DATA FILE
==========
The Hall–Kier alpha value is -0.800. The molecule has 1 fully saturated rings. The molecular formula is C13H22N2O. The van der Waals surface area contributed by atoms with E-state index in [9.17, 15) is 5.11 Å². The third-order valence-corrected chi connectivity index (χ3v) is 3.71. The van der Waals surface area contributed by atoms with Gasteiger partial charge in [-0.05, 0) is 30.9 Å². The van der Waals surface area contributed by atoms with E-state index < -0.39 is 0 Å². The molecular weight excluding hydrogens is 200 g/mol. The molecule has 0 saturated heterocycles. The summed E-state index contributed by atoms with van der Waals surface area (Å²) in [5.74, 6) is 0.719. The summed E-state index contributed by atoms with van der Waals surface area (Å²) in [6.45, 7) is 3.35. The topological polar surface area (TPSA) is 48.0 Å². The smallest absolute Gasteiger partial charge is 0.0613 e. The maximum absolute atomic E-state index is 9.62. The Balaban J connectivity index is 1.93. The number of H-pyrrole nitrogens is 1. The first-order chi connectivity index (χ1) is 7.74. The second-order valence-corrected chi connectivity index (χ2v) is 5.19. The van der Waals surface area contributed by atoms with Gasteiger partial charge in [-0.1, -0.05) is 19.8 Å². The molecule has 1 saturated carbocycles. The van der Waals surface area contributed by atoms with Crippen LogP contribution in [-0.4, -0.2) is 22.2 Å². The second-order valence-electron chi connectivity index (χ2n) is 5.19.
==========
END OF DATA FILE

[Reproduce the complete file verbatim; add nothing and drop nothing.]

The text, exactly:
The Hall–Kier alpha value is -0.800. The molecule has 1 fully saturated rings. The molecular formula is C13H22N2O. The van der Waals surface area contributed by atoms with E-state index in [9.17, 15) is 5.11 Å². The third-order valence-corrected chi connectivity index (χ3v) is 3.71. The van der Waals surface area contributed by atoms with Gasteiger partial charge in [-0.05, 0) is 30.9 Å². The van der Waals surface area contributed by atoms with E-state index < -0.39 is 0 Å². The molecular weight excluding hydrogens is 200 g/mol. The molecule has 0 saturated heterocycles. The summed E-state index contributed by atoms with van der Waals surface area (Å²) in [5.74, 6) is 0.719. The summed E-state index contributed by atoms with van der Waals surface area (Å²) in [6.45, 7) is 3.35. The topological polar surface area (TPSA) is 48.0 Å². The smallest absolute Gasteiger partial charge is 0.0613 e. The maximum absolute atomic E-state index is 9.62. The Balaban J connectivity index is 1.93. The number of H-pyrrole nitrogens is 1. The first-order chi connectivity index (χ1) is 7.74. The second-order valence-corrected chi connectivity index (χ2v) is 5.19. The van der Waals surface area contributed by atoms with Gasteiger partial charge in [-0.1, -0.05) is 19.8 Å². The molecule has 1 saturated carbocycles. The van der Waals surface area contributed by atoms with Crippen LogP contribution in [-0.4, -0.2) is 22.2 Å². The second-order valence-electron chi connectivity index (χ2n) is 5.19.